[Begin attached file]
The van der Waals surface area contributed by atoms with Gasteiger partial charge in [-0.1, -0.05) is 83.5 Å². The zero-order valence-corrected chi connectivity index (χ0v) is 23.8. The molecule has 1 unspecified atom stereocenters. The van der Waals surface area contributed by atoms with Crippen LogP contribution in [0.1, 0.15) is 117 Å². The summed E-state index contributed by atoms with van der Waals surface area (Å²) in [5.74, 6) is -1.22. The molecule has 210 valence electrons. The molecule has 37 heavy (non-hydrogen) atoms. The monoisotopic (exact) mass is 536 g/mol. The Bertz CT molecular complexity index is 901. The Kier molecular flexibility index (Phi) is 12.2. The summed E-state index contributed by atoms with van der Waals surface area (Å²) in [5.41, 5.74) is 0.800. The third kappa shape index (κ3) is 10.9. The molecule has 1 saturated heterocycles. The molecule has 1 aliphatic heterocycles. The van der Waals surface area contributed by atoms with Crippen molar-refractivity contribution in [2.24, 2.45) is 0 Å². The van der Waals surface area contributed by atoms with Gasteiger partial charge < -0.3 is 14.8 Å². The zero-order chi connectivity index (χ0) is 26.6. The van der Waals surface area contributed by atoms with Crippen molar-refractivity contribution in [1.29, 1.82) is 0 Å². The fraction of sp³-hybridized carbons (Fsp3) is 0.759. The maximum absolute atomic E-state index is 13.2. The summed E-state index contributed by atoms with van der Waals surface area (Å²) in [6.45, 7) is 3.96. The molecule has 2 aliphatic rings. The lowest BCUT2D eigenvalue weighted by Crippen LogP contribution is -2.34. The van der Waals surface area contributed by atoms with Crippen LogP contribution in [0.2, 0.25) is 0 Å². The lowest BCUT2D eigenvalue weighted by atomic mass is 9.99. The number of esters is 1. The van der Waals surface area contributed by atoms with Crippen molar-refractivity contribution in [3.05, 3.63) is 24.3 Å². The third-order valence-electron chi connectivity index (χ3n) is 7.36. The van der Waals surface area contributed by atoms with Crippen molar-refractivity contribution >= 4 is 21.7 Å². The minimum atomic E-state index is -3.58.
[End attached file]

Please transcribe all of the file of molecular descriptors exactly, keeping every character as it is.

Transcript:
The van der Waals surface area contributed by atoms with Gasteiger partial charge in [-0.1, -0.05) is 83.5 Å². The zero-order valence-corrected chi connectivity index (χ0v) is 23.8. The molecule has 1 unspecified atom stereocenters. The van der Waals surface area contributed by atoms with Crippen LogP contribution in [0.1, 0.15) is 117 Å². The summed E-state index contributed by atoms with van der Waals surface area (Å²) in [5.74, 6) is -1.22. The molecule has 210 valence electrons. The molecule has 37 heavy (non-hydrogen) atoms. The monoisotopic (exact) mass is 536 g/mol. The Bertz CT molecular complexity index is 901. The Kier molecular flexibility index (Phi) is 12.2. The summed E-state index contributed by atoms with van der Waals surface area (Å²) in [5.41, 5.74) is 0.800. The third kappa shape index (κ3) is 10.9. The molecule has 1 saturated heterocycles. The molecule has 1 aliphatic heterocycles. The van der Waals surface area contributed by atoms with Crippen molar-refractivity contribution in [2.24, 2.45) is 0 Å². The van der Waals surface area contributed by atoms with Gasteiger partial charge < -0.3 is 14.8 Å². The zero-order chi connectivity index (χ0) is 26.6. The van der Waals surface area contributed by atoms with Crippen molar-refractivity contribution in [1.29, 1.82) is 0 Å². The fraction of sp³-hybridized carbons (Fsp3) is 0.759. The maximum absolute atomic E-state index is 13.2. The summed E-state index contributed by atoms with van der Waals surface area (Å²) in [6.45, 7) is 3.96. The molecule has 2 aliphatic rings. The lowest BCUT2D eigenvalue weighted by Crippen LogP contribution is -2.34. The van der Waals surface area contributed by atoms with Crippen LogP contribution in [0.2, 0.25) is 0 Å². The lowest BCUT2D eigenvalue weighted by atomic mass is 9.99. The number of esters is 1. The van der Waals surface area contributed by atoms with Crippen molar-refractivity contribution in [3.05, 3.63) is 24.3 Å². The third-order valence-electron chi connectivity index (χ3n) is 7.36. The van der Waals surface area contributed by atoms with Crippen molar-refractivity contribution >= 4 is 21.7 Å². The minimum atomic E-state index is -3.58.